An organisation’s relationship with the environment and impact upon it can be the result of a variety of activities. These could range from how its products are produced and distributed – and how customers use them — to the patterns of work adopted by its employees. Changing environmental impacts may require altering the behaviours of a number of groups of people, including external stakeholders such as suppliers and business and channel partners. It may also result in cutting costs and consolidate debts. You can apply for a debt consolidation loan. Means need to be found of engaging and helping them.
Awareness of environmental impacts and responsibilities among corporate leaders and agreeing environment management goals, objectives, strategies and policies are sometimes seen as first and last stages of a governance process. Yet outside of the boardroom, little if anything, may happen, unless practical steps are taken to share an environment management vision and ensure that people are equipped to implement it.
Directing and enabling Governance and the work of boards have traditionally been concerned with providing uncertain and changing context they may be a necessary but not a sufficient condition for sustained success.
The name of his book sums up the purpose of the change of focus of ‘new management’, which is about high performance and delivery today, as much as getting in place the capability to hopefully cope with an uncertain future.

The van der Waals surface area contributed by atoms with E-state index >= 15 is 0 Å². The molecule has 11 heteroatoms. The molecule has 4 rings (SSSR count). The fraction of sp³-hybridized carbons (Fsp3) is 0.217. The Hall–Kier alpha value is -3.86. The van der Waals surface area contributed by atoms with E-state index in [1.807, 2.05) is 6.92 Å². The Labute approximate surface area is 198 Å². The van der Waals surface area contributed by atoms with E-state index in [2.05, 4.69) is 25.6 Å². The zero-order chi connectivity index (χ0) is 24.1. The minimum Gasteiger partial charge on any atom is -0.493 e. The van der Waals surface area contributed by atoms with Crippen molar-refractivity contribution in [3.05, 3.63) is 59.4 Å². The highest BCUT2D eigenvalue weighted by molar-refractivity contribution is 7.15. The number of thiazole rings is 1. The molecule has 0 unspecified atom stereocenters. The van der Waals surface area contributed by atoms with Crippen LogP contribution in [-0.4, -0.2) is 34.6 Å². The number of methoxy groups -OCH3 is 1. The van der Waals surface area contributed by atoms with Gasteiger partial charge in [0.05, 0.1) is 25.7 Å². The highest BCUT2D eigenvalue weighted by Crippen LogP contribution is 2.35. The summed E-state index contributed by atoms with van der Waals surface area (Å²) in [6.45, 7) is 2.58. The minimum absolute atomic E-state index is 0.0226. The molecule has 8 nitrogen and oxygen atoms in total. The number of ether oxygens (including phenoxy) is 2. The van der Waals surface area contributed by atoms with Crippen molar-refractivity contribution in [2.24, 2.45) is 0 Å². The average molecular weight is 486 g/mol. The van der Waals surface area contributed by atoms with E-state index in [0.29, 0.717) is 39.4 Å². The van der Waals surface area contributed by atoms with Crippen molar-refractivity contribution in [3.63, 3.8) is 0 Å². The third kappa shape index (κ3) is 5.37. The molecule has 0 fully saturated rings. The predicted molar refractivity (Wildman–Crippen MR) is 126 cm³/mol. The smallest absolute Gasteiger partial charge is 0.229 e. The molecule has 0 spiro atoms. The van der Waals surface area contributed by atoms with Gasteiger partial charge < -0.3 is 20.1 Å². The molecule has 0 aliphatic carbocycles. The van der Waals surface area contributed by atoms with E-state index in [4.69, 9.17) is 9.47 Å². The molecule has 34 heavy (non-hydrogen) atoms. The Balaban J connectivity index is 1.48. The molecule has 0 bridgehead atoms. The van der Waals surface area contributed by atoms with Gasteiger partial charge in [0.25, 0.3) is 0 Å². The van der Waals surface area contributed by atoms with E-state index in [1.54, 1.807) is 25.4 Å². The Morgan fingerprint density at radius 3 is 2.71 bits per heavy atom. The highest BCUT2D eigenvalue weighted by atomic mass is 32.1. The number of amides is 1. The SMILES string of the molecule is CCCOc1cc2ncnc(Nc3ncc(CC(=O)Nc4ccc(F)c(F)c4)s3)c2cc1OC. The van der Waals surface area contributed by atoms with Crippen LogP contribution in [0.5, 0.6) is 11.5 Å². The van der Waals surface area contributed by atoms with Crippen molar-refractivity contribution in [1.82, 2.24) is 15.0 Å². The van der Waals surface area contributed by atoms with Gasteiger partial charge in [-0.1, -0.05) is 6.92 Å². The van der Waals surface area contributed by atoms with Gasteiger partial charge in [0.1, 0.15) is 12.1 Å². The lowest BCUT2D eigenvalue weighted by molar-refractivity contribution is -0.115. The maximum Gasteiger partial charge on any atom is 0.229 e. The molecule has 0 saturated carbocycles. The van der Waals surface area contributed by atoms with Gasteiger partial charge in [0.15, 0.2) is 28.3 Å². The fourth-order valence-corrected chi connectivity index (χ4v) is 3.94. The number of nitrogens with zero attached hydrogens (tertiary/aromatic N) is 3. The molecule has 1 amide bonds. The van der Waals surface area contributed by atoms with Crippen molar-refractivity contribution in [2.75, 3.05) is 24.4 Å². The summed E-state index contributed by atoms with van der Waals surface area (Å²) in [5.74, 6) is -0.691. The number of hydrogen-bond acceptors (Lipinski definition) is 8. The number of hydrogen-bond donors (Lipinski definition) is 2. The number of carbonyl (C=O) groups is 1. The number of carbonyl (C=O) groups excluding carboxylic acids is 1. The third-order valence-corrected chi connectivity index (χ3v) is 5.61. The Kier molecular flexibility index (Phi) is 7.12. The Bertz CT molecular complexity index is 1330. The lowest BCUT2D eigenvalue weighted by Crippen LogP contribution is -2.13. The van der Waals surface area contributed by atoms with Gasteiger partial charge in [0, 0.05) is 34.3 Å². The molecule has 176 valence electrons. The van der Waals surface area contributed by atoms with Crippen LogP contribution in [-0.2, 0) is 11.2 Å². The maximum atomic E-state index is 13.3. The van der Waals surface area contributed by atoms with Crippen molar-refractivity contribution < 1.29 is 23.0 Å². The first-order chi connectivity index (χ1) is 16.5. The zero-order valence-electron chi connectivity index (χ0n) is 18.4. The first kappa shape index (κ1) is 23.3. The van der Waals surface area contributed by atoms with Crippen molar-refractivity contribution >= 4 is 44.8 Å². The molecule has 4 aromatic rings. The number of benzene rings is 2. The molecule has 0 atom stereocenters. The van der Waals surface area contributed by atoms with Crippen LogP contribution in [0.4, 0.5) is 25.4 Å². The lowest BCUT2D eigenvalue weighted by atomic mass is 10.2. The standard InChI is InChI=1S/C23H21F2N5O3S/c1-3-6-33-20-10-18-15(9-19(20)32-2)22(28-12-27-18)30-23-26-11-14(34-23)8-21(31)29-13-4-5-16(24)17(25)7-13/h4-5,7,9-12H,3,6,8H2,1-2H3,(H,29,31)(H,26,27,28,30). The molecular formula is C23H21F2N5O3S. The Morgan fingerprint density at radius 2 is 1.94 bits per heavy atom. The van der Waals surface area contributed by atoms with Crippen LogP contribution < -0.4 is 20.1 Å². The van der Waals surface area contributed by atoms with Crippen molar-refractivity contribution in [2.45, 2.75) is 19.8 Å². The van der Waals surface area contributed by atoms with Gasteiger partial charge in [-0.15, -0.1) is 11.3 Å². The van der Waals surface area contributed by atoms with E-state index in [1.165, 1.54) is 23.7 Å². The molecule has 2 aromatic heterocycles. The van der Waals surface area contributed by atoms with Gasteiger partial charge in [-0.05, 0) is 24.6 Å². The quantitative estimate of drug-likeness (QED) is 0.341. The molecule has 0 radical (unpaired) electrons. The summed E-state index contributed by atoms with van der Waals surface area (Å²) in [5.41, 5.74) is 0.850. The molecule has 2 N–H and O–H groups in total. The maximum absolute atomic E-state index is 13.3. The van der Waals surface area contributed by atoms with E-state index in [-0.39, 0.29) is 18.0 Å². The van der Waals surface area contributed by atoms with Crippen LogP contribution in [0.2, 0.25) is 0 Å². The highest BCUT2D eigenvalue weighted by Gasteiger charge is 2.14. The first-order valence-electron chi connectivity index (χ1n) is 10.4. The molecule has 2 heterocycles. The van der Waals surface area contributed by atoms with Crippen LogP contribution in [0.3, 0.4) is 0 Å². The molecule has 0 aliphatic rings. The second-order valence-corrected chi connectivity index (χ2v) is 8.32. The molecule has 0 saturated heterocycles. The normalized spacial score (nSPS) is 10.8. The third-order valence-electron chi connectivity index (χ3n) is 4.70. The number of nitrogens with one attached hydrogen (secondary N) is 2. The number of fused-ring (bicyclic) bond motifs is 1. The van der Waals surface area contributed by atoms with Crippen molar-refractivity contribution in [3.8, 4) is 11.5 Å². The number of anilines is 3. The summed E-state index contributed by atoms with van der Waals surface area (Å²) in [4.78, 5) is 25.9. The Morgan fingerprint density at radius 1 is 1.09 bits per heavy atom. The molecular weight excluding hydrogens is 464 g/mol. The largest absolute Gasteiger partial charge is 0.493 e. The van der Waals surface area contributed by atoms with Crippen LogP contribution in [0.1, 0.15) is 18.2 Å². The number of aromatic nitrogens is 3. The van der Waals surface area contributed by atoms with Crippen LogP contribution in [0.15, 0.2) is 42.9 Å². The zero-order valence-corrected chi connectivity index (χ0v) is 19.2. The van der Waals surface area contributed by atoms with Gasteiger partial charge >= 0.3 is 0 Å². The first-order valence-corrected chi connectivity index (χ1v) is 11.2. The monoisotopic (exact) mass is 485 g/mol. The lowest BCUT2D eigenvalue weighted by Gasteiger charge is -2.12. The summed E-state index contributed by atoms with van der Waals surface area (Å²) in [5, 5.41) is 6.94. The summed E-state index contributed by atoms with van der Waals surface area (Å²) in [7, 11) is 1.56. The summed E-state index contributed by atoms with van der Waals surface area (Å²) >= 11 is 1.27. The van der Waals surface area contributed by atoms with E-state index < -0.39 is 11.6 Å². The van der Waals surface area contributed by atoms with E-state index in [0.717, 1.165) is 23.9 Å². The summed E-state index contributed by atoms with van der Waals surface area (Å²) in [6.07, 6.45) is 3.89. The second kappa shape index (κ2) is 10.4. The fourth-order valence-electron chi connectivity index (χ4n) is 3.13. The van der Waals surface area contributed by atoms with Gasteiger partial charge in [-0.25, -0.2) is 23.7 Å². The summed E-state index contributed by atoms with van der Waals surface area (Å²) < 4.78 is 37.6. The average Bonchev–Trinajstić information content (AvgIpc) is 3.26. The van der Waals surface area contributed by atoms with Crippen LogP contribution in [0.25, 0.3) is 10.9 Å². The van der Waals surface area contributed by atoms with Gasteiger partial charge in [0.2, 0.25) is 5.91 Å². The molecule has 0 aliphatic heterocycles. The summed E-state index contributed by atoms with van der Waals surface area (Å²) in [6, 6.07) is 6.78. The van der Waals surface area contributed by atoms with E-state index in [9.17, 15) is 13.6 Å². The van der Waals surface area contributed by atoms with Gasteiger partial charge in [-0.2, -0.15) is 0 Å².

Important though many ‘traditional’ activities of boards are ‘new leadership’ looks beyond them. It also embraces assembling the knowledge, financial and other resources that may be required to implement them, and ensuring that the right processes and tools are available to ensure relevant resources are effectively applied to what an organisation is setting out to do (Coulson-Thomas, 2007a, 2012a and b).
The measurement of board effectiveness has been considered problematic (Allen et al, 2004). One possible criterion is the extent to which a board ensures that the people of an organisation are equipped to do what is expected of them, and those it wishes to help — including customers and users of an organisation’s products and services – are enabled to help themselves. Non-executive directors could question the extent to which performance support is provided to employees and other stakeholder groups.
Filed under: Leadership